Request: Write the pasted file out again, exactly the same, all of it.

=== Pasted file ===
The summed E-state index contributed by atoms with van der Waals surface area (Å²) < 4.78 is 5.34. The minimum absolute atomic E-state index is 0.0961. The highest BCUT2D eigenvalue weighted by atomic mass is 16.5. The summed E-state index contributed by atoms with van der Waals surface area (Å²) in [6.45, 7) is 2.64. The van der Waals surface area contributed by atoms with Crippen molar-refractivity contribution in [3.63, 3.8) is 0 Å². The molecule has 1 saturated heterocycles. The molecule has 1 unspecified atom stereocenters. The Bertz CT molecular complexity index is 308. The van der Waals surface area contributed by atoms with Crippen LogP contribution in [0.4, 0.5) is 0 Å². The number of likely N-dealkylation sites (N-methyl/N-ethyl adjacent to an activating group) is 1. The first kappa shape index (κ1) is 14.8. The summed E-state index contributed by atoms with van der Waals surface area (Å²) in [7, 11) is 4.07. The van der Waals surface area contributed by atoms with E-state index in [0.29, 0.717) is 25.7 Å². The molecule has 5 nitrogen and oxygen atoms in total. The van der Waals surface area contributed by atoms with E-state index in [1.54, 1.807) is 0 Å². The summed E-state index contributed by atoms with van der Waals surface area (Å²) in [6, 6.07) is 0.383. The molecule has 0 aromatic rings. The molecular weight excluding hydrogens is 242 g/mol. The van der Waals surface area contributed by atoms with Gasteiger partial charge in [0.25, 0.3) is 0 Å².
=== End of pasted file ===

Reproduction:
The summed E-state index contributed by atoms with van der Waals surface area (Å²) < 4.78 is 5.34. The minimum absolute atomic E-state index is 0.0961. The highest BCUT2D eigenvalue weighted by atomic mass is 16.5. The summed E-state index contributed by atoms with van der Waals surface area (Å²) in [6.45, 7) is 2.64. The van der Waals surface area contributed by atoms with Crippen molar-refractivity contribution in [3.63, 3.8) is 0 Å². The molecule has 1 saturated heterocycles. The molecule has 1 unspecified atom stereocenters. The Bertz CT molecular complexity index is 308. The van der Waals surface area contributed by atoms with Crippen LogP contribution in [0.4, 0.5) is 0 Å². The number of likely N-dealkylation sites (N-methyl/N-ethyl adjacent to an activating group) is 1. The first kappa shape index (κ1) is 14.8. The summed E-state index contributed by atoms with van der Waals surface area (Å²) in [7, 11) is 4.07. The van der Waals surface area contributed by atoms with E-state index in [0.29, 0.717) is 25.7 Å². The molecule has 5 nitrogen and oxygen atoms in total. The van der Waals surface area contributed by atoms with E-state index in [1.54, 1.807) is 0 Å². The summed E-state index contributed by atoms with van der Waals surface area (Å²) in [6, 6.07) is 0.383. The molecule has 0 aromatic rings. The molecular weight excluding hydrogens is 242 g/mol. The van der Waals surface area contributed by atoms with Gasteiger partial charge in [0.25, 0.3) is 0 Å².